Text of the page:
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Their lives, her camera, full of passion

Dorothea Lange: The Heart and Mind of a Photographer, Edited by Pierre Borhan, Bulfinch Press: 264 pp., $75

October 20, 2002|Linda Gordon | Linda Gordon is writing a biography of Dorothea Lange. Her most recent book is "The Great Arizona Orphan Abduction." She teaches history at NYU.

Dorothea Lange's Depression photographs -- a worried, pensive Okie mother with her children, discouraged farmers squatting in the dust, black and white sharecroppers, Mexican and Filipino lettuce workers -- are familiar even to those who don't know her name.

Because Lange was a photographer of unusual emotional power, a few of her pictures were reproduced so often that they became virtual cliches. They served as 1930s icons of "the deserving poor." They built support for Franklin D. Roosevelt and the New Deal and inspired "The Grapes of Wrath." But thousands of never-published Lange masterpieces hide in folders and on microfilm in the Library of Congress, the National Archives and the Oakland Museum of California. Her work also includes exotic portraits of elegant women, imperious portraits of powerful men, romantic portraits of Pueblo Indians, shimmering abstractions, glimpses of tender and painful intimate moments, and a series that denounced the Japanese American internment during World War II as explicitly as a legal brief.

French photo curator Pierre Borhan's new book, "Dorothea Lange: The Heart and Mind of a Photographer," demonstrates Lange's breadth by joining some of her most famous images with some little-known facets of her work. (An exhibit of Lange's work called "About Life: The Photographs of Dorothea Lange" is now at the Getty Center through Feb. 9, 2003.)

Lange, born in Hoboken, N.J., in 1895, went to the Bay Area in 1919 and never left. She constructed a life with mystical edges, as when at age 14, having never held a camera, she told her mother that she wanted to be a photographer, believing that a disability from childhood polio gave her an almost telepathic connection with those who suffered. But mainly she constructed a life through discipline and patient work. First married to Western painter Maynard Dixon, she supported their family with her photography studio in San Francisco. Her insightful and slightly eccentric portraits made her the favored portraitist of the city's elite -- the Fleishhackers, Zellerbachs, Strausses -- as well as the artistic elite, such as Yehudi Menuhin, Mischa Elman, Ernst Bloch.

In these San Francisco years, lasting until 1935, she lived a bohemian life, socializing with her husband's artist friends in cheap Italian restaurants, venturing on her own to San Quentin to photograph framed union organizer Tom Mooney, hosting Diego Rivera and Frida Kahlo when they visited.

As the Depression hit, her rich clients and her marriage began to seem confining beyond her endurance. She started to move around San Francisco, photographing darker, poorer, more intense scenes. These pictures came to the attention of Berkeley economist/reformer Paul Schuster Taylor, who hired her to illustrate his exposes of the brutal working and living conditions of migrant farm workers. Lange fell doubly in love, with Taylor and with the challenges and rewards of this so-called documentary photography (a phrase she hated).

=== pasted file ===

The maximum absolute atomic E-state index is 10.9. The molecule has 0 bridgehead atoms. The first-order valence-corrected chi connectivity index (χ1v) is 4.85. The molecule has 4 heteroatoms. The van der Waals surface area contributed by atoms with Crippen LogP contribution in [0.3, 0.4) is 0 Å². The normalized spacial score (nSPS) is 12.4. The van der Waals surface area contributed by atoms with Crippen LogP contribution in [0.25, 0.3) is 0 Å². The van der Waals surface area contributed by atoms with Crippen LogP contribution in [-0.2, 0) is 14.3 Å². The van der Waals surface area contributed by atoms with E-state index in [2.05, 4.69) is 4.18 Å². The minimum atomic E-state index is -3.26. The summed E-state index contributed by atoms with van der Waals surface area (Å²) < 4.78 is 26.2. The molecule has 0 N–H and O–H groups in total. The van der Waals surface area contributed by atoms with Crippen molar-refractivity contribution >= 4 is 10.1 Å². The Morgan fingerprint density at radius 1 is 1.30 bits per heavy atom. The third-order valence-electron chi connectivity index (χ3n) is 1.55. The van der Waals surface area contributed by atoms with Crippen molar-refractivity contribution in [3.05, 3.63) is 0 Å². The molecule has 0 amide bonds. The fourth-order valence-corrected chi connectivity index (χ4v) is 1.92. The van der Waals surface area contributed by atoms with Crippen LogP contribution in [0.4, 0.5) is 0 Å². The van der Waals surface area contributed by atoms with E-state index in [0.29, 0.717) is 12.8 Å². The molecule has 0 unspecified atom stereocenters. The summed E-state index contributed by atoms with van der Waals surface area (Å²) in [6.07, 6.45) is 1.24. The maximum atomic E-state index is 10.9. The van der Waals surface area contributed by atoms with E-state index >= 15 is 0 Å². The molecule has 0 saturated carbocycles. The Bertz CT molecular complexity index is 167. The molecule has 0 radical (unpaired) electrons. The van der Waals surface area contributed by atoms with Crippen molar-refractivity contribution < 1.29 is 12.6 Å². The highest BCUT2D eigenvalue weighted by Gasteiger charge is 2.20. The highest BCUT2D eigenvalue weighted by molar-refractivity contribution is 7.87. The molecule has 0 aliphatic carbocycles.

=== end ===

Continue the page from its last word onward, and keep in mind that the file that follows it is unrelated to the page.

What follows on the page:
From 1935 to 1945, she did most of her work for the U.S. Farm Security Administration, documenting -- along with Walker Evans, Arthur Rothstein, Ben Shahn and others -- the Dust Bowl, agricultural poverty, and, later, wartime defense workers. She slowed her pace considerably for the next 20 years, fighting illness, but she turned out superb, lasting work until her death in 1965.

Borhan has made a beautiful book. The heavyweight production, with thick, creamy paper and 260 elegantly printed photographs, presents both the complexity and the unity of Lange's work. Including some of her slightly eccentric studio portraits allows us to see that her "documentary" work trained on the poor the same respect and insight that she had afforded the rich. Snapshots she took of her children running around naked hint at her bohemian sensibility and, as critic Sally Stein has argued, her extraordinary sensitivity to bodies -- some of her most revealing images show only people's backs.

Her first street pictures, from 1933 and 1934, merged this uncanny feel for the language of face, body and gesture with classic composition and concise communication of social context. Always a portraitist, she never sought to capture her subjects unaware, as a photojournalist might. She felt that her subjects needed time to relax into their natural body language; she often recorded their histories in a notebook. She required their collaboration to make photographs, she said.

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